The major reason why the rate of reciprocity between the two core constituent forces of any company is that employees have lost trust in their employers. More and more research studies indicate that the level of distrust in management is “pervasive.”[2] Reports reveal dramatic data, such as nearly half of employees considering that their top management lacks integrity and honesty.[3] A growing feeling of distrust leads to detrimental outcomes for companies: many workers lose interest and do not hesitate to leave the place where they feel unappreciated. Job layoffs are known to play a negative function in this concern. Employees are rarely willing to work hard and generate new ideas on productivity enhancement if they know that there is a high likelihood of losing a position.[4]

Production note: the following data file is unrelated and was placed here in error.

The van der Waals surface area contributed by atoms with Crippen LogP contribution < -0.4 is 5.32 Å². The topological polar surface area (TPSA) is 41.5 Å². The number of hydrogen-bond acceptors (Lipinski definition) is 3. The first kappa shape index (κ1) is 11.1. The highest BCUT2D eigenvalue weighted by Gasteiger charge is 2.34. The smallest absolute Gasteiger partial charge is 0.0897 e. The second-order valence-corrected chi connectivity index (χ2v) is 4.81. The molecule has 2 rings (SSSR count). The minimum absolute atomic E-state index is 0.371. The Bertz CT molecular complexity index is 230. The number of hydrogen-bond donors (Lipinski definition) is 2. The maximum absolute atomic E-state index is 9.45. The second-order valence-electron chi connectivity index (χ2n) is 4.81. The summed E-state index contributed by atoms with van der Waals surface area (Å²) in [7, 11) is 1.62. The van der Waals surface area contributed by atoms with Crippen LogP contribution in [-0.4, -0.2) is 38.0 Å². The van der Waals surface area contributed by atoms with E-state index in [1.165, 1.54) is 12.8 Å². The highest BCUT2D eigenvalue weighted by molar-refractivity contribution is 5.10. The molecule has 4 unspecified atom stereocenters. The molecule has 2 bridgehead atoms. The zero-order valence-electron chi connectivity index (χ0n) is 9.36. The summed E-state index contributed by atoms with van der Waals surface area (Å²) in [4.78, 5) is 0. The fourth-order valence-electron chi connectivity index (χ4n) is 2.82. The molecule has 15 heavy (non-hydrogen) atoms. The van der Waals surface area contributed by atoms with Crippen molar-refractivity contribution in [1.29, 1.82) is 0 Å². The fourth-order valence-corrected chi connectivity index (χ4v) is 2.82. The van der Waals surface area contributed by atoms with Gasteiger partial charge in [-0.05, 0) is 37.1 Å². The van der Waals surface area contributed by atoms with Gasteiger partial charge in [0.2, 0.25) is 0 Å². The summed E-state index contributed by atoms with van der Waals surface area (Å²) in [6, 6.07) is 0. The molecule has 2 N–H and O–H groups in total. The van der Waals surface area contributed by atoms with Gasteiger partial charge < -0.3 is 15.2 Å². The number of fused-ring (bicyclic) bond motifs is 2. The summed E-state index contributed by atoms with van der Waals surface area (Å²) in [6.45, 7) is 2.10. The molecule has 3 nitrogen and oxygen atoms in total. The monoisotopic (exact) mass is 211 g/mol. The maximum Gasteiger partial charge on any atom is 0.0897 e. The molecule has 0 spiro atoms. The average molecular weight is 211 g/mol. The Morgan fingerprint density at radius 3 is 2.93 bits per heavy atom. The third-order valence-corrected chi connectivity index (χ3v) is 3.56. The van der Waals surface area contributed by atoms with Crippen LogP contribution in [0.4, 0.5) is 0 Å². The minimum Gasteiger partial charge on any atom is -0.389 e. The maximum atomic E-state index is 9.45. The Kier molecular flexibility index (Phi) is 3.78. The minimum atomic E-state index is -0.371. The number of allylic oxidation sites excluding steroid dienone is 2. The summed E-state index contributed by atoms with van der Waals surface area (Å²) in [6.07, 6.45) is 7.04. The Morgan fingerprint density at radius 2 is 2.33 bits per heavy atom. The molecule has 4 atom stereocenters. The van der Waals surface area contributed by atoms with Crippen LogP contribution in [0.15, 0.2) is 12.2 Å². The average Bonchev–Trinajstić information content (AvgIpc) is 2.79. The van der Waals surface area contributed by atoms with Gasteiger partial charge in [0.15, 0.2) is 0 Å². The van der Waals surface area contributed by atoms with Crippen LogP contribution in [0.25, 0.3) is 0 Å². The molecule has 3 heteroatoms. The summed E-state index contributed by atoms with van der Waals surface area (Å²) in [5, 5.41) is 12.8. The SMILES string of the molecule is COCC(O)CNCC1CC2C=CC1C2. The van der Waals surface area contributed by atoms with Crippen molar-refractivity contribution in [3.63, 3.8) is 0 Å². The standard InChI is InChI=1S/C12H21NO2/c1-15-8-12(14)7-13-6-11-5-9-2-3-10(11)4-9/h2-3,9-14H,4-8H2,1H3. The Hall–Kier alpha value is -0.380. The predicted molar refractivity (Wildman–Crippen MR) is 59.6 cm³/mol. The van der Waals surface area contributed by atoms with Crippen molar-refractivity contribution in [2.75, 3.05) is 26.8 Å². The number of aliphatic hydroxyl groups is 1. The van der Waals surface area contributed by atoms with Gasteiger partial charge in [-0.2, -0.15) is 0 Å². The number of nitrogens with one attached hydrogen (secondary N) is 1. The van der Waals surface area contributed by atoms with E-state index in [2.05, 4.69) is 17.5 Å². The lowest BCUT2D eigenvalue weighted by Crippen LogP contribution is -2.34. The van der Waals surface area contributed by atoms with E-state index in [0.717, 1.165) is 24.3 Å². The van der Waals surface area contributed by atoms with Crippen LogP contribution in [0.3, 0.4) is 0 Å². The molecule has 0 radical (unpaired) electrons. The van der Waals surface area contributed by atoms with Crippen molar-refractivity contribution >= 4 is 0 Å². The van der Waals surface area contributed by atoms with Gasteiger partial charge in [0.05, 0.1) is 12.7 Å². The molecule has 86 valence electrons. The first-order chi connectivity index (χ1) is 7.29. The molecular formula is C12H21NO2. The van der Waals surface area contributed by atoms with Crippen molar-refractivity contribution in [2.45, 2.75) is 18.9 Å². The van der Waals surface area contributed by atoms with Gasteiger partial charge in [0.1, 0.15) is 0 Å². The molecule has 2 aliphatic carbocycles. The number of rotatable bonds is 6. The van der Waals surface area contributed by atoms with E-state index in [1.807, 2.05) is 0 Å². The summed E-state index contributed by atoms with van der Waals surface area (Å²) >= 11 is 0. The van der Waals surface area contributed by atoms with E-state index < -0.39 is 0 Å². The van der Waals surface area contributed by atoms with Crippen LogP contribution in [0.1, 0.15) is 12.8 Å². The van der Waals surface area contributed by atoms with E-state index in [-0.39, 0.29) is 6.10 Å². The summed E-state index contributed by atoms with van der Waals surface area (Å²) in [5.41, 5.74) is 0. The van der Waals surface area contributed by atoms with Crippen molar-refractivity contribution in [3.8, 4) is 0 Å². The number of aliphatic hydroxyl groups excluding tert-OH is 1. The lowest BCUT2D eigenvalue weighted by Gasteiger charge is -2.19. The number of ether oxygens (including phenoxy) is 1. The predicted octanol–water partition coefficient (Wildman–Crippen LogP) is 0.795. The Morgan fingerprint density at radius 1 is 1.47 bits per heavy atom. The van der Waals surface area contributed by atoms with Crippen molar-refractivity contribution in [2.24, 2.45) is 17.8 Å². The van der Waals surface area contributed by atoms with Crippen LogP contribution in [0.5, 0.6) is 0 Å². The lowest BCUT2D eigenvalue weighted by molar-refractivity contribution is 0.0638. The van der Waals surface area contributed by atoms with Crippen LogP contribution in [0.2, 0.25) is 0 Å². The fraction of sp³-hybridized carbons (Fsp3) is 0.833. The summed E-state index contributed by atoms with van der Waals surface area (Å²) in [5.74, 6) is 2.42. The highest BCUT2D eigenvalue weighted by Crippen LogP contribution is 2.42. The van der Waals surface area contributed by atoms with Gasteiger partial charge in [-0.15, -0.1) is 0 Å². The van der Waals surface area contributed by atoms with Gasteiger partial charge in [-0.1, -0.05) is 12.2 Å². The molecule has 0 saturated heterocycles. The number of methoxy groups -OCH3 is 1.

Another factor influencing workers’ dissatisfaction is the impossibility of sustaining the work-life balance optimally.[5] Nowadays, more and more women obtain education and work in the same positions as men. As a result, many families are composed of two working parents, which necessitates additional expenses on childcare. When a worker puts family first and misses parts of some important projects, the manager is likely to depreciate such an employee irrespective of the reasons. Instead of supporting family-work balance, employees only focus on the ‘work’ aspect, leaving the problems of family arrangement to employees who become torn between these two elements. Additionally, there is also a problem of employers’ breaking promises made to employees, such as covering pensions and health insurance aspects.[6] Finally, there is also a problem of bullying and other negative psychological phenomena at the workplace. Employers should become friendlier toward their employees and strive for reciprocity in order to eliminate the occurrence of such negative issues.